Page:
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Recent Blog Posts

Texas Closes the Loophole Used to Defraud Seniors and Others

 Posted on July 10,2024 in Elder Law

TX elder law attorneyS.B. 576 went into effect almost a year ago to restrict the exploitation of senior citizens and mentally disabled people. While scams and scammers change from week to week, this vulnerable group of seniors and the mentally disabled are common targets of "friends" and caretakers looking for a quick buck. All too often, these fraudsters have been able to get away with stealing money, possessions, and even identities, thanks to a loophole in Texas law. Comprehensive estate planning can help prevent unscrupulous people from taking advantage of the elderly.

If you suspect a vulnerable person is being taken advantage of by dishonest caretakers, friends, or greedy family members, take immediate action. A skilled Flower Mound estate planning attorney can help determine whether fraud has occurred and, if so, how to hold the person who committed the fraud accountable and ensure your loved one is safe. This can be a difficult time and a complex situation that benefits from speaking to an experienced lawyer.

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Reasons to Create Statutory Durable Powers of Attorney

 Posted on June 21,2024 in Estate Planning

TX estate planning lawyerAging generally brings with it a need to have plans in place for the future. People want to make sure their finances are in order, and their medical wishes for a variety of scenarios are stated clearly so that if at some point in the future, they are not able to speak up for themselves and say what they want, someone can do it for them based on what they have said they would want in that situation. You can draft a legal document known as a statutory durable power of attorney (SDPOA), which allows you to appoint someone else, otherwise known as an attorney-in-fact or agent. This agent has the authority to make various decisions for you in the hypothetical event that you become incapacitated and unable to express your wishes. If you are interested in creating an SDPOA, speak with a qualified Denton County, TX elder law attorney to find out more.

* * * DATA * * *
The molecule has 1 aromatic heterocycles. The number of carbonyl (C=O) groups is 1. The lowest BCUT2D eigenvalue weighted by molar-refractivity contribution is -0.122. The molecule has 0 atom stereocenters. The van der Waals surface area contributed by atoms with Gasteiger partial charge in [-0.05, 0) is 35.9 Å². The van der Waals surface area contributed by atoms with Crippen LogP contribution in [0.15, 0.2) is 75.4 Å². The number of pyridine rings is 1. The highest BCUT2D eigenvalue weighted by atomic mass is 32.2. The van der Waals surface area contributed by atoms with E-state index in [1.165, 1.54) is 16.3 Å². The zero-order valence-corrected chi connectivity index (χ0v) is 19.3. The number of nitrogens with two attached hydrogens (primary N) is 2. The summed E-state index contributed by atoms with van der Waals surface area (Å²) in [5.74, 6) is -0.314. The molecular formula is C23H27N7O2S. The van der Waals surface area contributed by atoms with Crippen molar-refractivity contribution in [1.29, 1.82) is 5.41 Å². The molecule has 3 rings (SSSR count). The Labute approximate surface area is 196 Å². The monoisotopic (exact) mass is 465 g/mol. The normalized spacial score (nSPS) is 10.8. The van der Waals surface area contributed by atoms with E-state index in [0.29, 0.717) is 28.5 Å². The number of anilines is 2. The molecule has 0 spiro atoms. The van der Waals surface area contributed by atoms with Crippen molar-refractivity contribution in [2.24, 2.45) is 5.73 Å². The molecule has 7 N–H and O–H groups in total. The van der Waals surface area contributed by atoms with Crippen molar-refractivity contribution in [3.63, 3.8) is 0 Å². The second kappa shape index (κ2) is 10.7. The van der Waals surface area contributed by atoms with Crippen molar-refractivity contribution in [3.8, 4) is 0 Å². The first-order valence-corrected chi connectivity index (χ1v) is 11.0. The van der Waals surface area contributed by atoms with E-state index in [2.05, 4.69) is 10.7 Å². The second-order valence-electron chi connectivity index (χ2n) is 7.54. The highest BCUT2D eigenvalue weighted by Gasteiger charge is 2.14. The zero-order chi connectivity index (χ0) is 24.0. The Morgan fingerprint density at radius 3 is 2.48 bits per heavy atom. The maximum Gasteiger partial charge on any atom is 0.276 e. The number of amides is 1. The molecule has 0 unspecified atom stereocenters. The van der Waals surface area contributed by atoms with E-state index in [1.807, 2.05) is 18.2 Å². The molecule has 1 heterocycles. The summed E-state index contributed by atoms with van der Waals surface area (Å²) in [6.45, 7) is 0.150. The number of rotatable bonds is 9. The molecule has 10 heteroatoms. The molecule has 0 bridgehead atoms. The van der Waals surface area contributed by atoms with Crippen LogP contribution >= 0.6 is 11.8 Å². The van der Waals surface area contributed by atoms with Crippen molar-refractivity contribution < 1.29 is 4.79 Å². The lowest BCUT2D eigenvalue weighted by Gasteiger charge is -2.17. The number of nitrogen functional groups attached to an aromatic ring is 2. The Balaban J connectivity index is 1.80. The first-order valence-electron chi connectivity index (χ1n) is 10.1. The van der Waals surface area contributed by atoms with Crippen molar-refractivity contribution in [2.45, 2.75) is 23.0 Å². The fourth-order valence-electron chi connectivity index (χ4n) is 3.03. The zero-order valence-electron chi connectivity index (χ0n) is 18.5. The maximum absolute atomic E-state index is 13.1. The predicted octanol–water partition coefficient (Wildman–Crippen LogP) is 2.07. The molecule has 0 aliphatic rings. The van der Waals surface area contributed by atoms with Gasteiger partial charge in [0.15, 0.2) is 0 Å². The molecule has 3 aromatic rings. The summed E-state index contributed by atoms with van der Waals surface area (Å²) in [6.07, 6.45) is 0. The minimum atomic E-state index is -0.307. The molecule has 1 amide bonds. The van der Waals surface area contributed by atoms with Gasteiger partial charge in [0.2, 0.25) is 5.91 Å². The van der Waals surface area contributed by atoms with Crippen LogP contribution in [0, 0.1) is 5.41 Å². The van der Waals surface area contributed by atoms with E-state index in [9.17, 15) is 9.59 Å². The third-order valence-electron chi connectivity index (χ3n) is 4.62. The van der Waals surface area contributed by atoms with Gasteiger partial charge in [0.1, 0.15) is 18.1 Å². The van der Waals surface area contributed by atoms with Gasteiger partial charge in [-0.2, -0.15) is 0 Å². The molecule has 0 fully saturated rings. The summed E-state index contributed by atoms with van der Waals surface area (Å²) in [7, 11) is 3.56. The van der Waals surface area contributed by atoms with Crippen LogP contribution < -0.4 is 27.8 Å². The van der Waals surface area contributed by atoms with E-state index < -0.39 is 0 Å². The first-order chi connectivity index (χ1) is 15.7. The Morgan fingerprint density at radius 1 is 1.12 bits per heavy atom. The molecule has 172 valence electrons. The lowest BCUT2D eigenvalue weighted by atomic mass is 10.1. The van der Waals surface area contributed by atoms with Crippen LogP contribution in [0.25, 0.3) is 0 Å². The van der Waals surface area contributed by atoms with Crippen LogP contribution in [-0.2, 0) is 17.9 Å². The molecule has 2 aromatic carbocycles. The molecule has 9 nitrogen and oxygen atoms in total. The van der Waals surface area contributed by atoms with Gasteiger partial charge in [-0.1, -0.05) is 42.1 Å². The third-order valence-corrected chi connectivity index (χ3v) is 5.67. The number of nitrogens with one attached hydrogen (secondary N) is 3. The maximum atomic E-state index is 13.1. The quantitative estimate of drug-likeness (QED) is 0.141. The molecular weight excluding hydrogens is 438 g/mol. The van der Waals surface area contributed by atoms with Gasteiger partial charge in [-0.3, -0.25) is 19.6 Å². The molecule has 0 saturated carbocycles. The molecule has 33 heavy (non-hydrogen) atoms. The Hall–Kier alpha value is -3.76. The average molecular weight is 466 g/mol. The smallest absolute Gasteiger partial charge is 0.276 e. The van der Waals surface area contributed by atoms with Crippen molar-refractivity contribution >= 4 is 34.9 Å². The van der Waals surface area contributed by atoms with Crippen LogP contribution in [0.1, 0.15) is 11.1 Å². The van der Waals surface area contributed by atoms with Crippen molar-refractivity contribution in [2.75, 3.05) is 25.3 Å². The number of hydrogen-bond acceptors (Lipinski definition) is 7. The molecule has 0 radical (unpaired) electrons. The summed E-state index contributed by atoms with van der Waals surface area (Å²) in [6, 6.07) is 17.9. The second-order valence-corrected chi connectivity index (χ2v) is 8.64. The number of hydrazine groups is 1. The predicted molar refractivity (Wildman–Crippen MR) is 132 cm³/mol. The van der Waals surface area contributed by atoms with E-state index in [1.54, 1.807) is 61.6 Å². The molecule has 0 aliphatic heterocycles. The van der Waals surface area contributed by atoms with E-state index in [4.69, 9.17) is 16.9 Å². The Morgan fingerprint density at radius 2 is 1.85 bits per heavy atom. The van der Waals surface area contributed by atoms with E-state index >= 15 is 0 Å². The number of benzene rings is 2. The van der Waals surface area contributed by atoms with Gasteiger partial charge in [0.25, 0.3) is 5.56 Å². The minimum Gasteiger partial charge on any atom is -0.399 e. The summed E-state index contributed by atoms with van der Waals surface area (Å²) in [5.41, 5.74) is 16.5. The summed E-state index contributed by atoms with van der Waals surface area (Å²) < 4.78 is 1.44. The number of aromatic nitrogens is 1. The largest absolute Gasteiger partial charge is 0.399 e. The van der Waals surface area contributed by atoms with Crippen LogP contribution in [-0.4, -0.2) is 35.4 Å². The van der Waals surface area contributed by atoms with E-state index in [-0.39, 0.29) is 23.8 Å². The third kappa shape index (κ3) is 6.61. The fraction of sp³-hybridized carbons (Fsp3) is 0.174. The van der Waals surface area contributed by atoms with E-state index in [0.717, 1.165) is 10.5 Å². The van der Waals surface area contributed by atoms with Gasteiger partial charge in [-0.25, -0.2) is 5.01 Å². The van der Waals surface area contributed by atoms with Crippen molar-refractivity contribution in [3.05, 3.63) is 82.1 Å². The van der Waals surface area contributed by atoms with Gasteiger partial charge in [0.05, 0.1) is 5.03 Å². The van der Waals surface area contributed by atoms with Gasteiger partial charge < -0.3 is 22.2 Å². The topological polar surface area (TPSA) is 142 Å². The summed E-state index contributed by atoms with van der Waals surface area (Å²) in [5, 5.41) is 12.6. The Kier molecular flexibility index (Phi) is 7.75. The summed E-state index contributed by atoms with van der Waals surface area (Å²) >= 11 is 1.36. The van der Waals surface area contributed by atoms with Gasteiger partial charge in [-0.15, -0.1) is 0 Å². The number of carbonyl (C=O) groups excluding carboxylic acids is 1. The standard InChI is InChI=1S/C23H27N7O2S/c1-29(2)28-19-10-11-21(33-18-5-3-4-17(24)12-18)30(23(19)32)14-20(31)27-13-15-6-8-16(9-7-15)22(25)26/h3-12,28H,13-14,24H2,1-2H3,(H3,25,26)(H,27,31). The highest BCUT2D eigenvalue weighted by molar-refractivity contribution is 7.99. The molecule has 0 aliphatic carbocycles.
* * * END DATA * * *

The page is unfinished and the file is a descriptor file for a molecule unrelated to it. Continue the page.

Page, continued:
Why Is an SDPOA Necessary?

When you set up an SDPOA, you are considered the “principal,” and you can appoint an agent who can make legal or financial decisions for you. You can establish an SDPOA to be effective immediately or once you are incapacitated. Your appointed agent will then be able to manage your finances, pay your bills, invest funds, and handle other issues for you.

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Incapacity Planning in Texas

 Posted on June 10,2024 in Estate Planning

TX estate lawyerMany people decide that the time has come for estate planning when they become concerned that they may become incapacitated and unable to make sound decisions. Incapacity planning is the term that refers to plans you make when you are still capable in case you become incapacitated in the future. With extended life expectancy seeing people live much older than they used to, age-related impaired capacity is more prevalent than it used to be. When you are young and healthy, you have no way of knowing whether you might end up with dementia, Alzheimer’s, or some other form of cognitive decline. Once that happens, it is generally too late to put your affairs in place. If you are wondering about incapacity planning, speak with a trusted Flower Mound, TX estate planning attorney to find out more.

What Does Incapacity Planning Include?

A robust plan for hypothetical incapacity includes several documents. Each serves its own distinct purpose. Some of the documents you might wish to include in your incapacity planning for the future of your estate are:

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Financial Elder Abuse

 Posted on May 27,2024 in Elder Law

TX elder law attorneyAs people age, they become vulnerable to criminal attempts to take advantage of them. Unfortunately,  the more people depend on others, the more likely it is that someone will use that to exploit them, often for financial gain. Anyone who is seemingly helping a senior citizen, whether they are their child, spouse, sibling, neighbor, or caregiver, can find themself in a position where they can con the person into giving them money or control over their money in a way that goes against the senior citizen’s interests. If you are concerned that your aging parent is a victim of elder financial abuse, speak with a Texas elder law attorney to see what you can do to stop it.